Now, that’s the plain interpretation of these verses. Adam Clarke, however, sees their meaning in a slightly different light. To him, God needs to be sought after because He may be found. He is near, so now is the time to call upon Him. The sinner needs to repent before his time is up.

Whatever your understanding of this most excellent advice is, essentially sinful man doesn’t have all the time on earth to get right with His God! Nobody is guaranteed a tomorrow. But the good news is that, anybody who seeks after God, turns to God, and repents of their sins, will definitely be forgiven. Of that, there is no doubt!

Forgive yes, and forget, too! Jeremiah 31:34

At that time it will no longer be necessary to admonish one another to know the Lord. For everyone, both great and small, shall really know me then, says the Lord, and I will forgive and forget their sins. (TLB)

Can the Lord really forget anything? Doesn’t that imply some kind of mental imperfection? Not at all! God and God alone may decide what He chooses to remember and what He chooses not to remember. And the sins of a repentant sinner God chooses to forget.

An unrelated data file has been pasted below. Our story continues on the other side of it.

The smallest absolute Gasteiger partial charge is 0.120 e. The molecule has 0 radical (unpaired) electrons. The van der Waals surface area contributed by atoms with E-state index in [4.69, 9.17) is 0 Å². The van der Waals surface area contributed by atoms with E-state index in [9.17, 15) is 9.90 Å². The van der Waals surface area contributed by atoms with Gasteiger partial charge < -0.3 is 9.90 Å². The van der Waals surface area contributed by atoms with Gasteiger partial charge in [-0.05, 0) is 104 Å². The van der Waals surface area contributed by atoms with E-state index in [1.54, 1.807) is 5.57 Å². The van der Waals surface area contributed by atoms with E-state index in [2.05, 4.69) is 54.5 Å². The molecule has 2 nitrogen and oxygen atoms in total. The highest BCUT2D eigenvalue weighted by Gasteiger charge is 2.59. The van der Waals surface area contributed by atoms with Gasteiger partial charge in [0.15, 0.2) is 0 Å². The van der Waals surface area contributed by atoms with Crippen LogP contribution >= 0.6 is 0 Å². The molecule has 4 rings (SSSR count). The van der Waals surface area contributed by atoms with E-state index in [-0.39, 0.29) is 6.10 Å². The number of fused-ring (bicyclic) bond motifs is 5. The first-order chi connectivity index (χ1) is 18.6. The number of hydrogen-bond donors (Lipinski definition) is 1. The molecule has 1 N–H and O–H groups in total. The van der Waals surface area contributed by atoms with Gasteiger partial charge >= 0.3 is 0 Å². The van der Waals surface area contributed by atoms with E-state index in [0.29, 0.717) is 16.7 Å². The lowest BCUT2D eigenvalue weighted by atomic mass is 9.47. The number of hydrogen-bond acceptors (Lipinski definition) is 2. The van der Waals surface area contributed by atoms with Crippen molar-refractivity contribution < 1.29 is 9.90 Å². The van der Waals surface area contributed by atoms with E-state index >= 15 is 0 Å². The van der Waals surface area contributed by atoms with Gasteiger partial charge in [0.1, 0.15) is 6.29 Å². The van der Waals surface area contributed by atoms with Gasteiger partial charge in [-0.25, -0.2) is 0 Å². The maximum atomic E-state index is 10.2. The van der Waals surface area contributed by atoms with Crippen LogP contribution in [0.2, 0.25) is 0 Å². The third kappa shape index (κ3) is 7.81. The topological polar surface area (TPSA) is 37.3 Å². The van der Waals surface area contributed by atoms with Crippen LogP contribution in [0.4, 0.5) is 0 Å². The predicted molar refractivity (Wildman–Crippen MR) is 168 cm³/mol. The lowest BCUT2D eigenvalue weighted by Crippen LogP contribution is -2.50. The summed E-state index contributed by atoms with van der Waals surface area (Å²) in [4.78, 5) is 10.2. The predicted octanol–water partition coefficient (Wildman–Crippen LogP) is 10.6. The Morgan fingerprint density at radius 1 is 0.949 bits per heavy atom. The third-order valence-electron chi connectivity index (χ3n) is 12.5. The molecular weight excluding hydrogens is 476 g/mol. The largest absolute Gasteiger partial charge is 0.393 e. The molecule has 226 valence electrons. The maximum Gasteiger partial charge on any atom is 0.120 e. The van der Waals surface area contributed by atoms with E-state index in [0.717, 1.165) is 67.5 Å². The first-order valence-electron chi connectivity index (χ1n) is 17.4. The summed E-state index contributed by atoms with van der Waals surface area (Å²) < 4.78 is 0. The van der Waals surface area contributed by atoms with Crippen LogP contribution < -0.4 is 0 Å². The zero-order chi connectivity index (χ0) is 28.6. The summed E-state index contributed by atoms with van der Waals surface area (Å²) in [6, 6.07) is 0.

These are some of the awesome features of the new covenant God spoken of in verse 31.

“Behold, the days are coming, says the Lord, when I will make a new covenant with the house of Israel and with the house of Judah…” (NKJV)

God can be known personally by anybody without any human intermediary and his sins may be decisively dealt with once and for all.  The new covenant of verse 31 finds is basis in the forgiveness of sins. God is not speaking of a kind of sinlessness, but of a forgiveness of sins that is so perfect and so complete that not only is the guilt of those sins gone, but fellowship with God can be restored to the point where it is as though the repentant sinner had never sinned.